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Publication Detail
The ability to self-tickle following rapid eye movement sleep dreaming
  • Publication Type:
    Journal article
  • Publication Sub Type:
    Article
  • Authors:
    Blagrove M, Blakemore S, Thayer BRJ
  • Publication date:
    06/2006
  • Pagination:
    285, 294
  • Journal:
    Consciousness and Cognition
  • Volume:
    15
  • Issue:
    2
  • Print ISSN:
    1053-8100
  • Notes:
    Imported via OAI, 20:31:45 23rd Feb 2007
Abstract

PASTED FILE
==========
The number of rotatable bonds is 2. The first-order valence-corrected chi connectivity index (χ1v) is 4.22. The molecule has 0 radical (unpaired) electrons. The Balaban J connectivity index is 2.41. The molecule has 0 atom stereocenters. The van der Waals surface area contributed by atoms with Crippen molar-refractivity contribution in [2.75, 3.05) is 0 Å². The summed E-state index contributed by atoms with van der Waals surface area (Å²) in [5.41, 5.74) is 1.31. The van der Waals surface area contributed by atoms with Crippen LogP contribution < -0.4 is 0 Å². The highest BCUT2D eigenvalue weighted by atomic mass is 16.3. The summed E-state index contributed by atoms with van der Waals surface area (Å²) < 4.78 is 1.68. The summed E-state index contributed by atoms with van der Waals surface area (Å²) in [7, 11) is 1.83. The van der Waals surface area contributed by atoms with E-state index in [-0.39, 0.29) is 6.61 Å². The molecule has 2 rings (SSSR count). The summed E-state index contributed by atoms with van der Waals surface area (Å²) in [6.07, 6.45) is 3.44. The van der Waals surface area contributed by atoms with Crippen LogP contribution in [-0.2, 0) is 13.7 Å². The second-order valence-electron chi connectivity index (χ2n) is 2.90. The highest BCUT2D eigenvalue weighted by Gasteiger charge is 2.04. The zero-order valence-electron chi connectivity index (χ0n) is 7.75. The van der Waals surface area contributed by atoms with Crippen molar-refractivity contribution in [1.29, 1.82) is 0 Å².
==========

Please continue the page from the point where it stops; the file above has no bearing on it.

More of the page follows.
Self-produced tactile stimulation usually feels less tickly?is perceptually attenuated?relative to the same stimulation produced externally. This is not true, however, for individuals with schizophrenia. Here, we investigate whether the lack of attenuation to self-produced stimuli seen in schizophrenia also occurs for normal participants following REM dreams. Fourteen participants were stimulated on their left palm with a tactile stimulation device which allowed the same stimulus to be generated by the participant or by the experimenter. The level of self-tickling attenuation did not differ between REM and non-REM sleep awakening conditions, where presence or absence of an accompanying dream was not controlled for. However, for the female participants, when awakening occurred from an REM sleep dream, self-stimulation ratings were higher than for external stimulation, whereas ratings after NREM sleep unaccompanied by a dream were lower for self-stimulation than for external stimulation. These results indicate deficits in self-monitoring and a confusion between self- and externally generated stimulation accompany REM dream formation. Self-produced tactile stimulation usually feels less tickly?is perceptually attenuated?relative to the same stimulation produced externally. This is not true, however, for individuals with schizophrenia. Here, we investigate whether the lack of attenuation to self-produced stimuli seen in schizophrenia also occurs for normal participants following REM dreams. Fourteen participants were stimulated on their left palm with a tactile stimulation device which allowed the same stimulus to be generated by the participant or by the experimenter. The level of self-tickling attenuation did not differ between REM and non-REM sleep awakening conditions, where presence or absence of an accompanying dream was not controlled for. However, for the female participants, when awakening occurred from an REM sleep dream, self-stimulation ratings were higher than for external stimulation, whereas ratings after NREM sleep unaccompanied by a dream were lower for self-stimulation than for external stimulation. These results indicate deficits in self-monitoring and a confusion between self- and externally generated stimulation accompany REM dream formation.
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